Wednesday, 26 August 2009

The spiritual benefits of Ramadan in Turkey

Sunset in the Aegean at Kusadasi ... practising Muslims are expected to fast from sunrise to sunset each day during Ramadan (Photograph: Patrick Comerford)

Patrick Comerford

Ramadan, or Ramazan as it is known in Turkey, began last week just before I arrived for a week’s holiday. I’ve been in Pakistan and Egypt during Ramadan in the past, but I think this is my first time in Turkey during this very special month.

Ramadan is the ninth month in the Islamic calendar. During this month, from sunrise to sunset, practising Muslims are expected refrain from eating, drinking, smoking, and indulging in anything that is in excess or ill-natured, including all violence and all violent thoughts towards others.

Every day during Ramadan, Muslims rise before dawn to eat Sahur, the pre-dawn meal, then pray the Fajr prayer. They stop eating and drinking before the call to call to prayer, and remain fasting until Maghrib, the fourth prayer of the day. From then, they may continue to eat and drink until the next morning and the call to prayer.

Fasting is seen as a spiritual discipline that teaches the virtues of patience, modesty and spirituality. This is a time to fast for the sake of God, and to offer more prayer than usual.

At this time, practising Muslims ask forgiveness for past sins, pray for guidance and help in refraining from everyday evils, and try to purify themselves through self-restraint and good deeds.

Ramadan is the ninth month in the Islamic calendar, and the earliest hadith indicate the practice of fasting may have been influenced by the Jewish practice of fasting during Yom Kippur.

For Muslims, the most holy night of the year is the “Night of the Power,” the night in which the Qur'an was revealed to Muhammad during the last 10 days of Ramadan. According to a well-known hadith, those observe Ramadan properly will have all their sins forgiven. According to another hadith, “When Ramadan arrives, Heaven’s gates are opened, Hell’s gates are closed, and the demons are chained up.” Some Muslims also believe that those who die during Ramadan are said to enter paradise.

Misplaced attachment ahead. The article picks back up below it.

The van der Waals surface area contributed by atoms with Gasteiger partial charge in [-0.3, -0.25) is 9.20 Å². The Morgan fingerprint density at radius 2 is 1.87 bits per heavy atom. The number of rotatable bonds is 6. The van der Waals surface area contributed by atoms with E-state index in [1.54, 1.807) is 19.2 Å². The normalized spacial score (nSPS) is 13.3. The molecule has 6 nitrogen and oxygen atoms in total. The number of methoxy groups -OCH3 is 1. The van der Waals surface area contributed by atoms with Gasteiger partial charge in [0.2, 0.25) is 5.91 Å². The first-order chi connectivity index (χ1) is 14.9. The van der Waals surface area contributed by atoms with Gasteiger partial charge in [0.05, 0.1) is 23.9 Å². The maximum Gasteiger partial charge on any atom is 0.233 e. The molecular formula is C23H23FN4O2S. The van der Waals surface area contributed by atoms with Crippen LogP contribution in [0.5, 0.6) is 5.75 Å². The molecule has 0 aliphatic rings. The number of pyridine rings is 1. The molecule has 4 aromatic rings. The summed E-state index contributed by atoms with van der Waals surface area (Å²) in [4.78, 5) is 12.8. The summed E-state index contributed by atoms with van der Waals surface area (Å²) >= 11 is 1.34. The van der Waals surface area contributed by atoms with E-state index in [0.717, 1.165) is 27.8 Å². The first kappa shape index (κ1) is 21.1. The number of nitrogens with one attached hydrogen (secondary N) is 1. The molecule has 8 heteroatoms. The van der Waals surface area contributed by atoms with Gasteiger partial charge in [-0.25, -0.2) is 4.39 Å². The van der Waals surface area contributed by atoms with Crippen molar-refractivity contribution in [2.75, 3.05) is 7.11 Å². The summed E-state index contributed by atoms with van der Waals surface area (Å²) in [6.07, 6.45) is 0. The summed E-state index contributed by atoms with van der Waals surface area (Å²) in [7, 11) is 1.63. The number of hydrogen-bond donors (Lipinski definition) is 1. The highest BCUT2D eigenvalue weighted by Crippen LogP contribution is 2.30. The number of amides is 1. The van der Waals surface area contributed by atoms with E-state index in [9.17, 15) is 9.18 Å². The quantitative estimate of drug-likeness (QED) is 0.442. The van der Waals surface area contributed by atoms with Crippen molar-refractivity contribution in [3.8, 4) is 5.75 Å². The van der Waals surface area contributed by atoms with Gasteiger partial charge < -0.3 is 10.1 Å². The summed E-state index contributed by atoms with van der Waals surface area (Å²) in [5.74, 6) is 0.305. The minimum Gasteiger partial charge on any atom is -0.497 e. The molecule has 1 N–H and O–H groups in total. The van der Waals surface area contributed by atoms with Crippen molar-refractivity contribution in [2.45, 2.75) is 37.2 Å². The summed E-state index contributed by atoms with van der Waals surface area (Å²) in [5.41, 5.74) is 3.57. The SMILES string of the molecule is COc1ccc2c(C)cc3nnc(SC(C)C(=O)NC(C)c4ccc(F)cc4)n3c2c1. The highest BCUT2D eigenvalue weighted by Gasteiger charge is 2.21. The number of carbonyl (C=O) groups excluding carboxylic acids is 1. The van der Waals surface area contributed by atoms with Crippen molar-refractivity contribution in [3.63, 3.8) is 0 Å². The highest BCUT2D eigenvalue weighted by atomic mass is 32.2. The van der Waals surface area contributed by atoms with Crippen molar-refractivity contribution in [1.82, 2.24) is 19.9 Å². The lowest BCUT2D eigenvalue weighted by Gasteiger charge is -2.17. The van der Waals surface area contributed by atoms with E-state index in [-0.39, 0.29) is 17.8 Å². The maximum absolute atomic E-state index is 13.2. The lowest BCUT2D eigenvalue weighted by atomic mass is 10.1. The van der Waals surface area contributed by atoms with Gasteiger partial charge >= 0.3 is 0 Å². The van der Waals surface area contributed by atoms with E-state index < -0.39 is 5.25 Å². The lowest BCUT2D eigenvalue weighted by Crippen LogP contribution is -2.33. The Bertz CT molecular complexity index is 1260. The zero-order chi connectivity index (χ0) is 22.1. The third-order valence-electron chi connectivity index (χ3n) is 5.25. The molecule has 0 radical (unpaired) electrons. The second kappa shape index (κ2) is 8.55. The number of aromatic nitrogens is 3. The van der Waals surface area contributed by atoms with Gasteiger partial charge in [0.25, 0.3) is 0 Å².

Ramadan is a time of reflecting and worshipping God. Purity of thought and deed is expected. The fast is supposed to be an act of deep personal worship in which a Muslim seeks a raised awareness of closeness to God. The act of fasting is said to redirect the heart away from worldly activities, cleanses the inner soul and frees it from harm. It is supposed to induce self-discipline, self-control, and empathy for those who are less fortunate, and to encouraging generosity and charity.

Inside a mosque in Kusadasi ... over the course of a month, the full Qur'an can be rectited in a mosque during Ramadan (Photograph: Patrick Comerford)

As well as fasting, Muslims are encouraged during Ramadan to read or recite the entire Qur'an. Special prayers, called Tarawih, are held in the mosques each night, when a whole section of the Qur'an, so that over the course of the whole month the entire Qur'an has been recited.

Children, travellers, pregnant and menstruating women, the elderly and those who are ill are exempt from fasting. But they must try to feed the poor and needy to compensate for their missed fasting. Or they can make up the days they miss. As a way of repaying for the days they cannot fast, the elderly and the disabled have the option of hosting a poorer person in their house and have them eat with them after sunset.

This is a time when Muslims try on to slow down from worldly affairs and focus on self-reformation, spiritual cleansing and enlightenment, establishing a link between themselves and God through prayer, supplication, charity, good deeds, kindness and helping others, on giving and sharing. They prepare special foods and buy gifts for their family and friends and to give to the poor, such as new clothes and shoes.

Walking around Kusadasi during the evening, it’s obvious that this is a time to spend the evening with friends and family. There is a very special atmosphere here after sunset, and it is a very special time and a very spiritual time to be in Turkey.

Canon Patrick Comerford is Director of Spiritual Formation, the Church of Ireland Theological Institute.